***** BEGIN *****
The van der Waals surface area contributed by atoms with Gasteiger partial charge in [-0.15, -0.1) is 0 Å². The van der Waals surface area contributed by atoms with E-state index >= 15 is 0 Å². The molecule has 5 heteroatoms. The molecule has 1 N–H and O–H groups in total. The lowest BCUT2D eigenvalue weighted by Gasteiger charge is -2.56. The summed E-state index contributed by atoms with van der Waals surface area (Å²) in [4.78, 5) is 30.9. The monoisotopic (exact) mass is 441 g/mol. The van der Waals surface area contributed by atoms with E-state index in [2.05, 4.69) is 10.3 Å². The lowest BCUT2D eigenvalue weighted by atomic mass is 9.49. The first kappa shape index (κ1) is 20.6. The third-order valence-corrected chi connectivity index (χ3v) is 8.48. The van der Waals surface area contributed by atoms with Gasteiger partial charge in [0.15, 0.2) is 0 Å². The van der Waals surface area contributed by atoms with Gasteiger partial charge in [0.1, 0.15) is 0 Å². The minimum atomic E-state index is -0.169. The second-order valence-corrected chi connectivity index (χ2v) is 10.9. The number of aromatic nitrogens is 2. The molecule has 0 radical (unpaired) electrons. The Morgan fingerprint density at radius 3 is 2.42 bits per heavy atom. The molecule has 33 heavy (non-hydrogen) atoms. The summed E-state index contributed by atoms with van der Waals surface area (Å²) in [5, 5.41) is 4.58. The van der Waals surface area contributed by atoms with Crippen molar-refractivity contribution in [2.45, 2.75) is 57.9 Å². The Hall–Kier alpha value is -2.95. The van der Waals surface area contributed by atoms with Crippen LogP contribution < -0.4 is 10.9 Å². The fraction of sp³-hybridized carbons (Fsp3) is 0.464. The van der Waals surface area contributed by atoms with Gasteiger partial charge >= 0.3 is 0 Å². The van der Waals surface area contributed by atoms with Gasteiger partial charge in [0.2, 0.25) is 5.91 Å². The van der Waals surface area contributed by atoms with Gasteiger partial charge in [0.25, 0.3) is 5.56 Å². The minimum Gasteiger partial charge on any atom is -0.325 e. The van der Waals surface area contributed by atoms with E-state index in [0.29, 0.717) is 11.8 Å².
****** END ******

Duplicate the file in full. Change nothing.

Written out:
The van der Waals surface area contributed by atoms with Gasteiger partial charge in [-0.15, -0.1) is 0 Å². The van der Waals surface area contributed by atoms with E-state index >= 15 is 0 Å². The molecule has 5 heteroatoms. The molecule has 1 N–H and O–H groups in total. The lowest BCUT2D eigenvalue weighted by Gasteiger charge is -2.56. The summed E-state index contributed by atoms with van der Waals surface area (Å²) in [4.78, 5) is 30.9. The monoisotopic (exact) mass is 441 g/mol. The van der Waals surface area contributed by atoms with E-state index in [2.05, 4.69) is 10.3 Å². The lowest BCUT2D eigenvalue weighted by atomic mass is 9.49. The first kappa shape index (κ1) is 20.6. The third-order valence-corrected chi connectivity index (χ3v) is 8.48. The van der Waals surface area contributed by atoms with Gasteiger partial charge in [0.15, 0.2) is 0 Å². The van der Waals surface area contributed by atoms with Gasteiger partial charge in [0.1, 0.15) is 0 Å². The minimum atomic E-state index is -0.169. The second-order valence-corrected chi connectivity index (χ2v) is 10.9. The number of aromatic nitrogens is 2. The molecule has 0 radical (unpaired) electrons. The Morgan fingerprint density at radius 3 is 2.42 bits per heavy atom. The molecule has 33 heavy (non-hydrogen) atoms. The summed E-state index contributed by atoms with van der Waals surface area (Å²) in [5, 5.41) is 4.58. The van der Waals surface area contributed by atoms with Crippen molar-refractivity contribution in [2.45, 2.75) is 57.9 Å². The Hall–Kier alpha value is -2.95. The van der Waals surface area contributed by atoms with Crippen LogP contribution < -0.4 is 10.9 Å². The fraction of sp³-hybridized carbons (Fsp3) is 0.464. The van der Waals surface area contributed by atoms with Gasteiger partial charge >= 0.3 is 0 Å². The van der Waals surface area contributed by atoms with Gasteiger partial charge in [0.2, 0.25) is 5.91 Å². The van der Waals surface area contributed by atoms with Gasteiger partial charge in [0.25, 0.3) is 5.56 Å². The minimum Gasteiger partial charge on any atom is -0.325 e. The van der Waals surface area contributed by atoms with E-state index in [0.29, 0.717) is 11.8 Å².